Page:Popular Science Monthly Volume 91.djvu/733

This page needs to be proofread.


Popular

�Science h

�T onthly

�717

�^c5"*^P

�fe

�/Intl 1 '^

�4 < 1 tA "*W

� �\

�k ' -» ...

� � �i**

� �0fA

�\

.**#>

�*

�4&

� � �___

�.

��(jlj, 1 Underwood and Underwood

The man in the foreground is setting the firing-pin. Those working at the tail of the torpedo are adjusting the powerful little air turbine prior to mounting the gyroscope in place

��Assembling a Torpedo — It Requires Almost Every Type of Workman

A TORPEDO which will soon find its way into the hold of a United States warrior of the sea is interestingly depicted in the photograph on this page. The pro- pelling machinery, the compressed-air valves and the firing mechanism have just arrived from the factories. These parts are being assembled in the torpedo on a naval barge "somewhere" along our coast.

Note the men working at the tail of the torpedo. In the small space but twenty inches in diameter they have placed the powerful little air turbine which will drive the twenty-five-hundred-pound projectile at a speed of forty-five miles an hour! They are adjusting this turbine, prior to mounting the gyroscope in place at the very end of the tail.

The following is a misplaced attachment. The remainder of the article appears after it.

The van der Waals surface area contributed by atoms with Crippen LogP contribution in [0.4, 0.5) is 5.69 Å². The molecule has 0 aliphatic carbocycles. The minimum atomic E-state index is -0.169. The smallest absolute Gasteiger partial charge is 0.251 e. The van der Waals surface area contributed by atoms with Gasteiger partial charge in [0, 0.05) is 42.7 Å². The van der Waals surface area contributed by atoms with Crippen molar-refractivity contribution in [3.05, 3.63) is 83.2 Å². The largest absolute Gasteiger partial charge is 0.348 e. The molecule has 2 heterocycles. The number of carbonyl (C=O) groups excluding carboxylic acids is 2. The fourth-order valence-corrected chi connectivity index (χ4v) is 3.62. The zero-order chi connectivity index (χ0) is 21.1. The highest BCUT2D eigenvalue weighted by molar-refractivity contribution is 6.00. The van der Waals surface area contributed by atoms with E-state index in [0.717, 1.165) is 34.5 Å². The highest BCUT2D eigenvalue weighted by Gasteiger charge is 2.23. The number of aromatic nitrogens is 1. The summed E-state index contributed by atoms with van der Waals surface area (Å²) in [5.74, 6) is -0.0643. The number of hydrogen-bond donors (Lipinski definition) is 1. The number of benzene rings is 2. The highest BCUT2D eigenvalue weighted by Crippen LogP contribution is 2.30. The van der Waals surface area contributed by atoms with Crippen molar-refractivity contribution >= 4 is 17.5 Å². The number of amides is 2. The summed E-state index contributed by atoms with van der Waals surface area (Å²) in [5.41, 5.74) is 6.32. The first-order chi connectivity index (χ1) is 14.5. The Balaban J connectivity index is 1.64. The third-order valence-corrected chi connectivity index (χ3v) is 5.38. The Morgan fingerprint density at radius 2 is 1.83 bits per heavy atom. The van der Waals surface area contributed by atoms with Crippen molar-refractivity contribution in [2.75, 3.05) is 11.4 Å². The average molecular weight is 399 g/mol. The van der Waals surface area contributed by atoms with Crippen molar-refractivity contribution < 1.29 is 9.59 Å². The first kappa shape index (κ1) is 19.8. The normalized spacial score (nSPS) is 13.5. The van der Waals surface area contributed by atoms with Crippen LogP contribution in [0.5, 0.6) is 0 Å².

The compressed-air tank is already in its place in the center of the three compart- ments of the torpedo. The tank will hold air under the enormous pres- sure of two and a quarter tons per square inch. No wonder this air can propel the tor- pedo at such great speed when fed into the turbine.

There is little time lost in the as-

��sembling after the interior "fine work" is done. One man does not perform his task and make way for the next. As is seen in the photograph above, while the man in the foreground is setting in the firing -pin mechanism, the finishers and adjusters are busy on the other portions and the painter is polishing off the nose.

��A Self-Filling Pipe— It Works Like a Self-Feeding Stove

IF you are tired of filling that pipe of yours so often you may be glad to know that a self-filling pipe has been invented. James H. Hoefler, of Kentucky, has devised a pipe which has a tobacco magazine and which fills itself without troubling the smoker.

The great difficulty in making magazine pipes is to prevent the tobacco from clog- ging. This Mr. Hoefler has prevented by a clever arrangement of the mag- CoMapsible azine in telescopic sections,

��tobacco tube

���Removable stopper^'

��The self-feeding magazine attachment for a pipe. It makes a "smoke" an all-day affair

��each section holding its own tobacco. All sections are collaps- ible. The magazine may be attached to any pipe. So, on a fishing trip, for in- stance, all you need do is to fill the maga- zine and you can smoke all day long.

�� �